For International Jazz Day, works by Marsalis, Gershwin and Ravel, via The Philadelphia Orchestra
Join us on Sunday, April 30 at 1 p.m. on WRTI 90.1 and Monday, May 1 at 7 p.m. on WRTI HD-2 as The Philadelphia Orchestra in Concert celebrates International Jazz Day (April 30) with concert performances from recent seasons.
International Jazz Day was created by UNESCO to highlight jazz and its diplomatic role of uniting people in all corners of the globe. This week’s edition of The Philadelphia Orchestra in Concert explores the influence of jazz in classical concert music, with George Gershwin’s Rhapsody in Blue, Maurice Ravel’s Piano Concerto in G major, and Wynton Marsalis’ Tuba Concerto. Soloists include pianists Aaron Diehl and Kirill Gerstein, and the orchestra’s principal tuba player, Carol Jantsch. Marsalis is further represented by excerpts from his Blues Symphony, led by conductor Christian Macelaru.
At the beginning of the 2021/2022 season, pianist Aaron Diehl joined The Philadelphia Orchestra and its music director, Yannick Nézet-Séguin, to play Gershwin’s Rhapsody in Blue. This “jazz concerto” caused a sensation at its 1924 premiere, when it was presented in New York’s Aeolian Hall, then home to the New York Symphony Society, by a jazz orchestra directed by popular bandleader Paul Whiteman. Rhapsody in Blue melded classical traditions and orchestration with the Tin Pan Alley songwriting world that had been Gershwin’s milieu. He was the piano soloist at the premiere, playing before a capacity audience that included such classical luminaries as Sergei Rachmaninoff, Leopold Stokowski, and Jascha Heifetz. The subsequent recording made Gershwin a household name at 25. In form, the Rhapsody consists of a series of songs evoking Broadway style, connected by virtuoso passages for the pianist. And of course there is that remarkable, signature clarinet solo introduction.
American jazz titan Wynton Marsalis penned a new concerto in 2021 for The Philadelphia Orchestra’s principal tuba player, Carol Jantsch. She premiered it late the same year, with Yannick Nézet-Séguin on the podium. This concerto explores virtuosity through a new lens, showcasing an instrument generally viewed as a supporting player. It’s a tour de force for the tuba, with breathtaking runs and affecting lyricism that are typical of concertos in the classical realm. At the same time, its four movements offer the soloist the chance to display prowess in jazz-flavored idioms like blues, boogaloo, and bebop. The latter comes to the fore in the finale, a movement added at Jantsch’s request. “In Bird’s Basement” features stunningly speedy solo lines that recall the flights of virtuosity displayed by Charlie Parker, the legendary saxophonist and bebop pioneer (nicknamed “Yardbird,” and better known as Bird).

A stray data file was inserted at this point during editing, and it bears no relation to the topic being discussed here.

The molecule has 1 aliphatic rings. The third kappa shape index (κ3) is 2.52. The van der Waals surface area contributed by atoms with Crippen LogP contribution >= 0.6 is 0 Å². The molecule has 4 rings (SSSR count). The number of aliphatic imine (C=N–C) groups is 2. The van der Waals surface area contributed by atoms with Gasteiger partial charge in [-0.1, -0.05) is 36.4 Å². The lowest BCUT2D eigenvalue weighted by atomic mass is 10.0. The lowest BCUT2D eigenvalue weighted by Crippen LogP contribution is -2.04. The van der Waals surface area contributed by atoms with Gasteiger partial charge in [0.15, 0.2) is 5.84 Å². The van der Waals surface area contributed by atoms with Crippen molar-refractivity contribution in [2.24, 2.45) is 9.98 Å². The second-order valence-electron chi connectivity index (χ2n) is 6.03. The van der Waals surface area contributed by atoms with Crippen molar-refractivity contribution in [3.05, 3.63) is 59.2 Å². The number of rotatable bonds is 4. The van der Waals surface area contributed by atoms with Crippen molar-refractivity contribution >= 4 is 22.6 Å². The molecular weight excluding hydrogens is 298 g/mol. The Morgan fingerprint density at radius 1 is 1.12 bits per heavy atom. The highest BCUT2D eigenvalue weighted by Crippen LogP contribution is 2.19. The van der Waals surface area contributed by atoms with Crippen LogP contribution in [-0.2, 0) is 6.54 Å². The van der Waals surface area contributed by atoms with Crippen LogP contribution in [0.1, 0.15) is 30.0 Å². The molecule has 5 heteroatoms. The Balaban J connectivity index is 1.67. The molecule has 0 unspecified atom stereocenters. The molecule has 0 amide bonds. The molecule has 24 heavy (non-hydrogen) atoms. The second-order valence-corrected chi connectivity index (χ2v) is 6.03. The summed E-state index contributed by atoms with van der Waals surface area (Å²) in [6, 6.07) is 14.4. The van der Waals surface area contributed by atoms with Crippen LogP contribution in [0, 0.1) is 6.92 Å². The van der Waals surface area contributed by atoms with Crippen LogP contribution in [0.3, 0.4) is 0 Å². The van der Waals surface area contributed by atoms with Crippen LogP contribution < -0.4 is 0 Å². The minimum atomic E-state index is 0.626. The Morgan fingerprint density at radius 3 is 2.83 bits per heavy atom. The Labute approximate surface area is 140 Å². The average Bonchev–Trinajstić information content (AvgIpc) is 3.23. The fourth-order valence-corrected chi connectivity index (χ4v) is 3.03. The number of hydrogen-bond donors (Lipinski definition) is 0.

Pianist Kirill Gerstein is the soloist in Maurice Ravel’s Piano Concerto, led by guest conductor Louis Langree in a 2018 performance. Gerstein, who has long played jazz in addition to the classical concerto canon, hears jazz “in the perfume” of this work, as he put it in an interview with WRTI’s Susan Lewis.
In 1928, Ravel made his only visit to America, spending four months here and traveling to some 20 cities for concerts featuring the American premieres of his orchestral works. In between concerts, he soaked up the jazz and blues that had long fascinated him from a distance. Visiting New Orleans, he reveled in ragtime. In New York he lost no time in catching a Gershwin musical on Broadway, and was delighted to meet the composer a few days later. They spent several evenings together listening to jazz in Harlem, and formed a mutual admiration society. Gershwin even asked Ravel to give him lessons in composition. Ravel refused for the best of reasons, feeling that Gershwin’s distinctive musical voice might be watered down in the process. Shortly after Ravel returned to Paris, he proved that he had learned from Gershwin — beginning work on the Piano Concerto in G major, in which the impact of his American experience is immediately apparent.
This special edition of The Philadelphia Orchestra in Concert closes with excerpts from another work by Wynton Marsalis. His Second Symphony, composed in 2010, evokes the blues in its many forms, but presented in a symphonic context. In 2019 the Philadelphia Orchestra performed this “Blues Symphony” under the direction of Cristian Măcelaru. We’ll hear three of the work’s seven movements. The first is called “Born in Hope”; the third is called “Reconstruction Rag”; and the final movement is called “Dialogue in Democracy.”
Gershwin: Rhapsody in Blue
Marsalis: Tuba Concerto
Ravel: Piano Concerto in G major
The Philadelphia Orchestra
Yannick Nezet-Seguin, conductor
Louis Langree, conductor
Christian Macelaru, conductor
Aaron Diehl, piano
Kirill Gerstein, piano
Carol Jantsch, tuba
WRTI PRODUCTION TEAM:
Melinda Whiting: Host
Alex Ariff: Senior Producer
Susan Lewis: Consulting Producer
Joseph Patti: Broadcast Engineer
Listen to The Philadelphia Orchestra in Concert broadcasts every Sunday at 1 p.m. on WRTI 90.1, streaming at WRTI.org, on the WRTI mobile app, and on your smart speaker. Listen again on Mondays at 7 p.m. on WRTI HD-2. Listen for up to two weeks after broadcast on WRTI Replay or above by clicking the "on demand" play button.